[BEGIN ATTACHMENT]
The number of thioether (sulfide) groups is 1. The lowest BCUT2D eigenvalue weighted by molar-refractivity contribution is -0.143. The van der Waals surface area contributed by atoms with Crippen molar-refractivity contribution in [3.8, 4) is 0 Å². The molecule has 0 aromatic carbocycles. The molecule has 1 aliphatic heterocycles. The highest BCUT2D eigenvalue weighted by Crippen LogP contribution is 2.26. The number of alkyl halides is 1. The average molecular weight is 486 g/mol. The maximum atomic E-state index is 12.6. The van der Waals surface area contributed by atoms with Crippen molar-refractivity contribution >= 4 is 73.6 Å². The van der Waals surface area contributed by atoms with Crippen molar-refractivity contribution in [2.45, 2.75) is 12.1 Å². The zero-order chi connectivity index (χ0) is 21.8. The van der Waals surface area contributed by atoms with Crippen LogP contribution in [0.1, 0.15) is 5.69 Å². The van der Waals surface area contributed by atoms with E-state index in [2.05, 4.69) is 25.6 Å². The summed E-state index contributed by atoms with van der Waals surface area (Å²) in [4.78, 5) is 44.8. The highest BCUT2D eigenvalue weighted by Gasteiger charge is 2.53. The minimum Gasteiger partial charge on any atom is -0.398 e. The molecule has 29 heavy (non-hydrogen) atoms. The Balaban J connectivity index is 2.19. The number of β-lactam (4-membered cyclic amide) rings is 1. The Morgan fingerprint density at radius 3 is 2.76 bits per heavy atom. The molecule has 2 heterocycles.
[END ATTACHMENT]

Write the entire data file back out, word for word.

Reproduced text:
The number of thioether (sulfide) groups is 1. The lowest BCUT2D eigenvalue weighted by molar-refractivity contribution is -0.143. The van der Waals surface area contributed by atoms with Crippen molar-refractivity contribution in [3.8, 4) is 0 Å². The molecule has 0 aromatic carbocycles. The molecule has 1 aliphatic heterocycles. The highest BCUT2D eigenvalue weighted by Crippen LogP contribution is 2.26. The number of alkyl halides is 1. The average molecular weight is 486 g/mol. The maximum atomic E-state index is 12.6. The van der Waals surface area contributed by atoms with Crippen molar-refractivity contribution >= 4 is 73.6 Å². The van der Waals surface area contributed by atoms with Crippen molar-refractivity contribution in [2.45, 2.75) is 12.1 Å². The zero-order chi connectivity index (χ0) is 21.8. The van der Waals surface area contributed by atoms with Crippen LogP contribution in [0.1, 0.15) is 5.69 Å². The van der Waals surface area contributed by atoms with E-state index in [2.05, 4.69) is 25.6 Å². The summed E-state index contributed by atoms with van der Waals surface area (Å²) in [4.78, 5) is 44.8. The highest BCUT2D eigenvalue weighted by Gasteiger charge is 2.53. The minimum Gasteiger partial charge on any atom is -0.398 e. The molecule has 29 heavy (non-hydrogen) atoms. The Balaban J connectivity index is 2.19. The number of β-lactam (4-membered cyclic amide) rings is 1. The Morgan fingerprint density at radius 3 is 2.76 bits per heavy atom. The molecule has 2 heterocycles.